“Worse than we thought.” The headline in Britain’s Guardian newspaper Saturday was almost gloating in its pronunciation of the bad news. The tone of the article that followed was no different: In Paris, a U.N.-sponsored panel, consisting of hundreds of scientists from all over the world, had just declared that average global temperatures will probably rise by 4 degrees Celsius over the next century. If so, catastrophic flooding, famine, and water shortages may follow, along with the extinction of up to 50 percent of existing animal species. Malaria and other tropical diseases may spread. Among the coastal cities threatened by the higher ocean levels caused by melting ice caps are, the paper noted—not without a degree of satisfaction—London, New York, Tokyo, and Hong Kong.
Since the Guardian was not the only European paper to feature this story—Germany’s Der Spiegel warned of “A Tropical Germany by 2100”—perhaps it’s not surprising that the U.N. report also inspired politicians of various hues, across Europe and the world, to call for controls on carbon emissions and the fossil fuels that create them. The British environment minister called for an “international political commitment to take action.” The head of the German environment agency said, “We must all change our environmental behavior considerably.” So much was said about the need for “action” and “change” that it’s a wonder the resultant hot air didn’t make temperatures rise even higher.
But don’t get me wrong. I was convinced by the reigning consensus on global warming a long time ago, have accepted that human use of fossil fuels has caused it, and am very glad that so many European politicians take the words of scientists seriously. The question now is whether these same Europeans will start taking the solutions seriously, too. If so, they must begin by immediately abandoning the bankrupt Kyoto treaty on climate change.
For those whose memory needs jogging, let me remind you that the much-vaunted treaty—whose full name is the “Kyoto Protocol to the United Nations Framework Convention on Climate Change“—creates a complicated and completely unenforceable system of international targets for carbon-emissions reduction based on measurements taken in 1990. Critics of the U.S. president have condemned him for failing to sign it, conveniently forgetting that the Senate had voted 95-to-0 to reject it way back in 1997, a margin that surely reflects broad bipartisan opposition. At the same time, few of the Asian and European signatories are actually on track to meet their goals; those that will meet the targets, such as Britain, can do so because their economies rely less on industry than they once did. Canada and Japan aren’t even close to compliance; China and India, whose emissions rates are growing most rapidly, are exempt altogether as “developing” countries—which, given their current economic strength, is absurd.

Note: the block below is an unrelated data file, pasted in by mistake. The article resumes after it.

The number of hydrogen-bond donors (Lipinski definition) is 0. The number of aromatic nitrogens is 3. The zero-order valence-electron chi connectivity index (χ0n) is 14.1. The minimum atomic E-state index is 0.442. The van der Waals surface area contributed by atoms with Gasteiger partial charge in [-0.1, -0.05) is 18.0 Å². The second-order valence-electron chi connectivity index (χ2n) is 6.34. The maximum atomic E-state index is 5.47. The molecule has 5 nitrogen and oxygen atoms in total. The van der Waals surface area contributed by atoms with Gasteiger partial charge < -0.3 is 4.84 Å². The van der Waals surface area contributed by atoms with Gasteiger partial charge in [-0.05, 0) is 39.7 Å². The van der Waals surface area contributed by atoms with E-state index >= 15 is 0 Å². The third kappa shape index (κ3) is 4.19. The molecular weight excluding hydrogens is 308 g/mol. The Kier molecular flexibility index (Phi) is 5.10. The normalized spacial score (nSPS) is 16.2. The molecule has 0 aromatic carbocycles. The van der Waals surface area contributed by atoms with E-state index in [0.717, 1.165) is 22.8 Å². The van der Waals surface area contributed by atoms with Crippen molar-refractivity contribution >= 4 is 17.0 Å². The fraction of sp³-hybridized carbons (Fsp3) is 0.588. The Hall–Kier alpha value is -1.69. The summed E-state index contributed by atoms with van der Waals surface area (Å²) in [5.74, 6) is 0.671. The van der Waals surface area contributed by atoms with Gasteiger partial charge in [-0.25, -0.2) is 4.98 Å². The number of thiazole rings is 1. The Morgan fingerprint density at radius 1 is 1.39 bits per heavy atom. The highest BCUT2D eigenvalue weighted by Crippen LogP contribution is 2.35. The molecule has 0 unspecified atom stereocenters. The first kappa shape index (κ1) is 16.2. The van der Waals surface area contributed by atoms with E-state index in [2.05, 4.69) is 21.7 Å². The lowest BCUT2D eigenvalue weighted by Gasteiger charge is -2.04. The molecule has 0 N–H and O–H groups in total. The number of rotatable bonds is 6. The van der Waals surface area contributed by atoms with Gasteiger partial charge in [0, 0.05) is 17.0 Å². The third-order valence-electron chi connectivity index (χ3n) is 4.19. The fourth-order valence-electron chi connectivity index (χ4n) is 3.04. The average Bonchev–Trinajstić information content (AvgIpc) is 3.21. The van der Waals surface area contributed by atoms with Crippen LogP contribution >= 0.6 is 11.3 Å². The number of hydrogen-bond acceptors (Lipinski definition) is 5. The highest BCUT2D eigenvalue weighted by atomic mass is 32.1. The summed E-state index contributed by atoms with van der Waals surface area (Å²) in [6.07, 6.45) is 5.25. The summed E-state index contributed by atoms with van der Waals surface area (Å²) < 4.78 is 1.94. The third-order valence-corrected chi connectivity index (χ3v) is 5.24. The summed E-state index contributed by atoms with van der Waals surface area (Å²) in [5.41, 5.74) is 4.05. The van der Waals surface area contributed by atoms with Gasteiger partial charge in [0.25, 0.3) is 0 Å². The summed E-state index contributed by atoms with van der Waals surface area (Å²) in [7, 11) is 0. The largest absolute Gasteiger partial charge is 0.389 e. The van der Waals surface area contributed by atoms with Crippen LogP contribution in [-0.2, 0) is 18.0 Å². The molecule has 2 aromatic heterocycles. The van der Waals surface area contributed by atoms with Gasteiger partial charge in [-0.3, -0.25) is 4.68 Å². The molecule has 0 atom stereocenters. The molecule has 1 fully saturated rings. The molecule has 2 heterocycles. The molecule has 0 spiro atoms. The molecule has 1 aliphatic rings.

None of which is to say that reduction of carbon emissions is impossible. But the limitation of fossil fuels cannot be carried out with an unenforceable international regime, using complicated regulations that the United Nations does not have the staff or the mandate to supervise, with the help of a treaty that effectively penalizes those that bother to abide by it. Though I once thought otherwise, I no longer believe that a complicated carbon-trading regime—in which industries traded emissions “credits”—would work, even within the United States. So much is at stake for so many industries that the legislative process to create such a regime would be easily distorted by their various lobbies.
Any real, lasting solutions will have to be extremely simple, and—because of the high cost implicit in reducing the use and emissions of fossil fuels—will also have to benefit those countries that impose them in other ways. Fortunately, there is such a solution, one that is grippingly unoriginal, requires no special knowledge of economics, and is extremely easy for any country to apply. It’s called a carbon tax, and it should be applied across the board to every industry that uses fossil fuels, every home or building with a heating system, every motorist, and every public transportation system. Immediately, it would produce a wealth of innovations designed to save fuel, as well as new incentives to conserve. More to the point, it would produce a big chunk of money that could be used for other things. Anyone for balancing the budget? Fixing Social Security for future generations? Cutting income tax dramatically? As a little foreign-policy side benefit, users of the tax would suddenly find themselves less dependent on Gulf oil or Russian gas.
Most of all, though, the successful use of carbon taxes does not require “American leadership,” or a U.N. committee, or indeed any complicated international effort of any kind. It can be done country by country: If the British environment minister or the German chancellor wants to go ahead with it tomorrow or the next day, nothing is stopping them. If a future U.S. president wants to call on the nation to rally around a truly patriotic and noble cause, then he or she has the perfect opportunity. If the Chinese see that such a tax has produced unexpected benefits in America and Europe, they’ll follow. And when that happens, we’ll know that the apocalyptic climate-change rhetoric has finally been taken seriously.